Don't Delay School for Summer-Born or Premature Kids: Study
Holding children back linked to lower scores on standardized tests later
MONDAY, March 9, 2015 (HealthDay News) -- Delaying the start of school for a year for children with summer birthdays or those born prematurely may lead to worse academic performance later, new British research suggests.
"Our study shows that delaying school entry has no effect on Year 1 teacher ratings of academic performance. But it is associated with poorer performance in age-standardized tests of reading, writing, mathematics and attention as the children get older," the study's corresponding author, Professor Dieter Wolke, from the Department of Psychology at the University of Warwick, said in a university news release.
Due to the study's design, the researchers can't say that delaying the start of school was what caused poorer performance later, only that there was a link between these factors.
The study was published recently in the Journal of Developmental Medicine and Child Neurology.
In conducting the study, the researchers examined data on nearly 1,000 children from the Bavarian Longitudinal Study in German. Of these children, 472 were born prematurely. The researchers pointed out that Bavarian policy requires all children to be assessed by a community pediatrician three to 12 months before they start school to determine their readiness.
The researchers compared the ratings the children received from their teacher during their first year in school as well as their scores on standardized math, reading, writing and attention tests by the time the children were 8 years old.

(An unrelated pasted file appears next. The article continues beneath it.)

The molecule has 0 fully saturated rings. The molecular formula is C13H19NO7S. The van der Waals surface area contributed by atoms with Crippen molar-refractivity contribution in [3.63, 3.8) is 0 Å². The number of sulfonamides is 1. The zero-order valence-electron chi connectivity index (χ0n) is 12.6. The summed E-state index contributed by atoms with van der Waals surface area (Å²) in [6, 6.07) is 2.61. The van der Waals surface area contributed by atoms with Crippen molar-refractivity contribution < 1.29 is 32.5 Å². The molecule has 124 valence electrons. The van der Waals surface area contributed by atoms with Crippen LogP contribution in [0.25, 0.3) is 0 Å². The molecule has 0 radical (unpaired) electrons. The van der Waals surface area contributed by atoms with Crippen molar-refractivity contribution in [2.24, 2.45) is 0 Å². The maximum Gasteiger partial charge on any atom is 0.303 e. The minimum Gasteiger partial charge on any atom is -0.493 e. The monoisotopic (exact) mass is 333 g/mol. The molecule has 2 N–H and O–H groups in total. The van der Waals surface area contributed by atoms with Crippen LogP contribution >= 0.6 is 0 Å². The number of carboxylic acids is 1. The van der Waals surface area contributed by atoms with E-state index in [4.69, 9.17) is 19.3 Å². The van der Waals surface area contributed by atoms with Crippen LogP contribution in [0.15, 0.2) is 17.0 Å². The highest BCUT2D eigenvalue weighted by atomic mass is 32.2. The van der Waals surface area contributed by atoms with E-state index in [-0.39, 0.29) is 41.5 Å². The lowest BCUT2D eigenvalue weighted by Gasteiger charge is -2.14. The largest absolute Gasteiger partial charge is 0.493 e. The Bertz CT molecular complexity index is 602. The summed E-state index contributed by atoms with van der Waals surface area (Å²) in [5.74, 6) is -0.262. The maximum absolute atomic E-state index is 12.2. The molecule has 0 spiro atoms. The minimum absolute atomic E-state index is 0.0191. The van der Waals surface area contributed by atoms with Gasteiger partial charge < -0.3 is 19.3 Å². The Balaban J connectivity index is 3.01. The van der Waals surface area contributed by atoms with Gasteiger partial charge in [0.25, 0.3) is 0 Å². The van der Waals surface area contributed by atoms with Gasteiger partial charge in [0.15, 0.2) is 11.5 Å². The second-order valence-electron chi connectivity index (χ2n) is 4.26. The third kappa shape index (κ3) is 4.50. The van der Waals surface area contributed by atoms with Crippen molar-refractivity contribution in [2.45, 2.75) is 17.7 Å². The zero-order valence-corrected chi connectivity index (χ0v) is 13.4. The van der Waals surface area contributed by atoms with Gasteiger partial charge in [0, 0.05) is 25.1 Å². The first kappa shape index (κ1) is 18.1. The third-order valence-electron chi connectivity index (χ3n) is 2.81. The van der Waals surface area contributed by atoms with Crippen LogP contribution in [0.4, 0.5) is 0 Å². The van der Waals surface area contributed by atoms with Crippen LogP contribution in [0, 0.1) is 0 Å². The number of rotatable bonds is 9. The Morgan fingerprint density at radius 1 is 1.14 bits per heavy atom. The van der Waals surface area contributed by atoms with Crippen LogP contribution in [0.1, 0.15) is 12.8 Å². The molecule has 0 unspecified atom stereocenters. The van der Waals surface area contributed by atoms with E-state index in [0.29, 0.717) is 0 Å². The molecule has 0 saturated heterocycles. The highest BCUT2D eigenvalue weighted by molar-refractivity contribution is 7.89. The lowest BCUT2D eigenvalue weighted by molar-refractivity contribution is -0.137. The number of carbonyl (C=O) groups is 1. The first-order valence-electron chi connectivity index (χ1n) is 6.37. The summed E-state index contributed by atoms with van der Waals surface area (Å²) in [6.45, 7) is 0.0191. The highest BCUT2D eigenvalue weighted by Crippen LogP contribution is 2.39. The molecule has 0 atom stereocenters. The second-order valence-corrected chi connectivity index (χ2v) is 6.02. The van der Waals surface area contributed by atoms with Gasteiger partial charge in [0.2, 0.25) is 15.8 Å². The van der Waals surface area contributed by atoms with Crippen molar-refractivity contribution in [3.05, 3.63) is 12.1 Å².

"Many parents demand that preterm children should be held back, particularly if they were born in the summer. This is also supported by many charities supporting parents with preterm children," the study's co-author, Julia Jaekel, from the Department of Developmental Psychology at Ruhr-University Bochum in Germany said in the news release.
The hope is that the delay will give these children more time to mature, and that waiting will help them do better in school.
"However, we found missing one year of learning opportunities was associated with poorer average performance in standardized tests at 8 years of age for both pre-term and full-term children. Future research is needed to determine the long-term effect of delayed school entry on academic achievement, but our results certainly give parents and educational providers food for thought," she added.
The American Academy of Pediatrics provides more information on how to determine if a child is ready for school.